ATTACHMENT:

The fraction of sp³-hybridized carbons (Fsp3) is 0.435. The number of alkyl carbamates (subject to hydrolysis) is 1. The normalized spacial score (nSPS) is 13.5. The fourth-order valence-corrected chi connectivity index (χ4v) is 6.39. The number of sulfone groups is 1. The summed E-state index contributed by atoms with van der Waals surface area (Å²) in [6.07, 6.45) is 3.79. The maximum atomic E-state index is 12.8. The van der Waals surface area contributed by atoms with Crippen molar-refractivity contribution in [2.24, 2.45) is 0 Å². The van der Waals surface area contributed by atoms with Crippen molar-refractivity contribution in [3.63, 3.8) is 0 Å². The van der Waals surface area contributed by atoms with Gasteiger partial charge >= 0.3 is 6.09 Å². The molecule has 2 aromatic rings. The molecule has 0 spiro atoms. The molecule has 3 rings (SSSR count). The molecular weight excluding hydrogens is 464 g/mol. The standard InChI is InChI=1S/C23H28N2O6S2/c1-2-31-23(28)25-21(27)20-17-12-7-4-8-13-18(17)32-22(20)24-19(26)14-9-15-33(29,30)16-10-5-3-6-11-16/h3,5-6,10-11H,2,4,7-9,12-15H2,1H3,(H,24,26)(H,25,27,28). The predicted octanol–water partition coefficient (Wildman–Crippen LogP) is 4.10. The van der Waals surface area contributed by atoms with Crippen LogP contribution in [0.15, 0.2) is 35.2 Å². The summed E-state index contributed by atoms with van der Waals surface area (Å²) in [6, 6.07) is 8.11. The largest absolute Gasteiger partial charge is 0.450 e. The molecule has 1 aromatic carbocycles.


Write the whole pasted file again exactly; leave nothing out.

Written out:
The fraction of sp³-hybridized carbons (Fsp3) is 0.435. The number of alkyl carbamates (subject to hydrolysis) is 1. The normalized spacial score (nSPS) is 13.5. The fourth-order valence-corrected chi connectivity index (χ4v) is 6.39. The number of sulfone groups is 1. The summed E-state index contributed by atoms with van der Waals surface area (Å²) in [6.07, 6.45) is 3.79. The maximum atomic E-state index is 12.8. The van der Waals surface area contributed by atoms with Crippen molar-refractivity contribution in [2.24, 2.45) is 0 Å². The van der Waals surface area contributed by atoms with Crippen molar-refractivity contribution in [3.63, 3.8) is 0 Å². The van der Waals surface area contributed by atoms with Gasteiger partial charge >= 0.3 is 6.09 Å². The molecule has 2 aromatic rings. The molecule has 0 spiro atoms. The molecule has 3 rings (SSSR count). The molecular weight excluding hydrogens is 464 g/mol. The standard InChI is InChI=1S/C23H28N2O6S2/c1-2-31-23(28)25-21(27)20-17-12-7-4-8-13-18(17)32-22(20)24-19(26)14-9-15-33(29,30)16-10-5-3-6-11-16/h3,5-6,10-11H,2,4,7-9,12-15H2,1H3,(H,24,26)(H,25,27,28). The predicted octanol–water partition coefficient (Wildman–Crippen LogP) is 4.10. The van der Waals surface area contributed by atoms with Crippen LogP contribution in [0.15, 0.2) is 35.2 Å². The summed E-state index contributed by atoms with van der Waals surface area (Å²) in [6, 6.07) is 8.11. The largest absolute Gasteiger partial charge is 0.450 e. The molecule has 1 aromatic carbocycles.